Opinion: The NZ-UK trade deal disappoints politically and economically
' Behind the ‘inclusive’ window dressing, the NZ-UK free trade deal disappoints politically and economically', 4 March 2022
"The free trade agreement (FTA) signed between New Zealand and the United Kingdom this week demonstrates the intransigence of political leaders and their official advisers in the face of concerted demands to rethink the country’s trade policy paradigm. Those demands reached a high point with the deeply unpopular Comprehensive and Progressive Agreement for Trans-Pacific Partnership (CPTPP), which was rescued from the even more unpopular Trans-Pacific Partnership Agreement (TPP) after the US had quit.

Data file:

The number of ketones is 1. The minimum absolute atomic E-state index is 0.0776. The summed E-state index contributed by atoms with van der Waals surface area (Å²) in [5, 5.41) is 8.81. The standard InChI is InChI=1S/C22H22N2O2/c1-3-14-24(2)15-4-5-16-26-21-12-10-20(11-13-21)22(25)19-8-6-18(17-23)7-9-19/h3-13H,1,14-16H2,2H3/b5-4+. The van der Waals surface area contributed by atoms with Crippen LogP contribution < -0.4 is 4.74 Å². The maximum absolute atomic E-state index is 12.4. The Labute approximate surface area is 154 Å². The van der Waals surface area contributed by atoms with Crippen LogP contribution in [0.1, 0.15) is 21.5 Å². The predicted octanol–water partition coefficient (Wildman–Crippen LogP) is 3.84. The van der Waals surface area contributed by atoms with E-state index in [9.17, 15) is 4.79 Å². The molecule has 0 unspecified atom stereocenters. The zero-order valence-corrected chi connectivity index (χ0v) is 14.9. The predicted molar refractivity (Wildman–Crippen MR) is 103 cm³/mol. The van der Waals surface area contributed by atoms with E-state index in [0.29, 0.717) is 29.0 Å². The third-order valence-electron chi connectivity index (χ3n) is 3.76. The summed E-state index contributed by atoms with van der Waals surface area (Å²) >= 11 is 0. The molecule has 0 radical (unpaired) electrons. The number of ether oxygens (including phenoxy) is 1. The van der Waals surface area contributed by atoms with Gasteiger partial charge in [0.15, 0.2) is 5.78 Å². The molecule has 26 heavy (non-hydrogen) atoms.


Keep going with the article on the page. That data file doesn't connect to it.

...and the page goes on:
Opposition to the TPP/CPTPP was part of an international backlash that saw a series of high-profile negotiations abandoned or seriously stalled. These included the EU’s mega-deal with the US for the Trans-Atlantic Trade and Investment Partnership (TTIP), the Trade in Services Agreement (TiSA) across 23 mainly rich parties, the Canada and EU Trade Agreement (CETA) and others.
As I wrote in The FIRE Economy in 2015, this backlash was part of a broader rejection of neoliberal globalisation and the massive private power accumulated by global capital, especially finance capital. The global financial crisis had brought a human face to structural wealth and income inequality in Anglo-American countries (as Thomas Piketty documented in his book Capital in the 21st Century), and to its unequal gender and race impacts..."